Police union objects to city’s request for arbitration; Pay dispute debate continues
The police union has objected to the city of Cape Coral’s request to halt moving forward with an unfair labor practice claim and to defer the issue to arbitration.
Earlier this week, the city responded to a charge filed by the Cape Coral Fraternal Order of Police Lodge 33 with Florida’s Public Employees Relations Commission. It motioned to stay the proceeding and defer it to arbitration.
On Thursday, the union followed up with a response.
“Arbitration is inappropriate,” Gene Gibbons, the union’s attorney, said.
“Issues raised in the charge are outside of the contract,” he said.
The allegations that the union presents in the charge are violations of state law, Gibbons explained. The arbitration that the city is referring to relates to violations of the collective bargaining agreement between the two parties.
Nikhil Joshi, the city’s labor attorney, previously stated that the city filed the motion to stay and defer because the union had filed a grievance with the city that addressed the same concerns that it outlined in the state charge.
According to the objection filed Thursday, the union alleges in its charge that the city violated statutory requirements and procedures related to collective bargaining, “subjects which clearly fall outside the collective bargaining agreement and any arbitration.”
“The central debate of the FOP’s ULP (unfair labor practice) does not relate to the interpretation or application of the collective bargaining agreement,” the document states.
“At issue is the effect the (pre-employment) contracts have on the collective bargaining process and the legality of the city’s enforcement actions within the process,” the document continues.
Last month, the city began collecting repayment from 10 police officers for what the city has called unearned wage increases. Eight of the officers were subjected to a 10 percent pay cut, as well as returned to what officials have deemed to be their appropriate pay step level.
According to city officials, officers are required to have 60 educational credits to move up in step levels and receive the higher pay provided at each level.
The involved officers had agreed to obtain the required credits as part of a pre-employment contract. However, they did not obtain the credits and still moved up in step levels, receiving the higher pay at each level, officials said.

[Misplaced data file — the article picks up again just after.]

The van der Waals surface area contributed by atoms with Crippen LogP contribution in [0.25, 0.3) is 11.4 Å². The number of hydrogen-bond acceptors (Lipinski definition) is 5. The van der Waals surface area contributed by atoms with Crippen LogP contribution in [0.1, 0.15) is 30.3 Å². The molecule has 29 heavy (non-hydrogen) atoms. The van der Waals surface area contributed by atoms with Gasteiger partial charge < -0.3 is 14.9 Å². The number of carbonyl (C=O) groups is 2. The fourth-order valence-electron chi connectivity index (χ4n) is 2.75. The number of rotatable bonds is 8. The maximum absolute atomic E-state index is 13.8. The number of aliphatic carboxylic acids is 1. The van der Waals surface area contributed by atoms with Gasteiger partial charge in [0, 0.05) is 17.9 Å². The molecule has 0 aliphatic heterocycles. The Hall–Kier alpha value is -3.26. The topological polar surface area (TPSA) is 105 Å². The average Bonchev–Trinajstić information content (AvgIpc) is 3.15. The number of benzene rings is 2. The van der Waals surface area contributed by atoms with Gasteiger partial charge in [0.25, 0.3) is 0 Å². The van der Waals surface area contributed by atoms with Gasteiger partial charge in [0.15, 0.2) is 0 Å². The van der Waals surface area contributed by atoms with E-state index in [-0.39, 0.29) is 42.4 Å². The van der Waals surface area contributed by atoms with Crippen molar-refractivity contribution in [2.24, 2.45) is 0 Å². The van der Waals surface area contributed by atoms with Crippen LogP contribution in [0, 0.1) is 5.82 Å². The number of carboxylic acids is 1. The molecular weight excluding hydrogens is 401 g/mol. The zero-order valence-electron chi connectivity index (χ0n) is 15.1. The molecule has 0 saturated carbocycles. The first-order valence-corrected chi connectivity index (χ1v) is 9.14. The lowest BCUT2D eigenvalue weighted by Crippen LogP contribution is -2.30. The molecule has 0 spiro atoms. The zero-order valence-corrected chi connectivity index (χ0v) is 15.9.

In Thursday’s document, the union also states that this case implicates “important public policy concerns and issues,” along with statutory ones.
The state commission has previously ruled that pre-employment contracts are illegal, but it has not decided whether illegal contracts are enforceable.
“This answer to this legal question will greatly influence a very important public policy concern for which PERC is best suited to address, not an arbitrator,” the document states.
“We believe that PERC is the administrative agency that’s been charged to handle such matters,” Gibbons said. “They have the knowledge and expertise to swiftly deal with this matter.”
The union’s objection will be taken into account when the state commission decides whether to accept the city’s motion, or deny it and proceed forward. The parties are set to present their case to the state at an April 4 hearing.
“We expected an objection, so I really have nothing to add,” Joshi said in an-e-mail. “Both sides raised their arguments, so it’s in the hands of PERC to decide whether the issues should be tried in arbitration, or in front of PERC.”
On Monday, the city manager denied the union’s grievance, assuring that the matter would move forward to arbitration on the city level.
Prior to that, the grievance went before the police chief, who deferred the complaint up to the city manager.
The city is seeking about $91,275 in total from the 10 officers.
When the city’s repayment plan went into effect, the union filed its initial unfair labor practice charge with the state. It was dismissed by the general counsel for being untimely and vague. The union then filed an amended one.
General counsel found reason to move forward with the amended charge.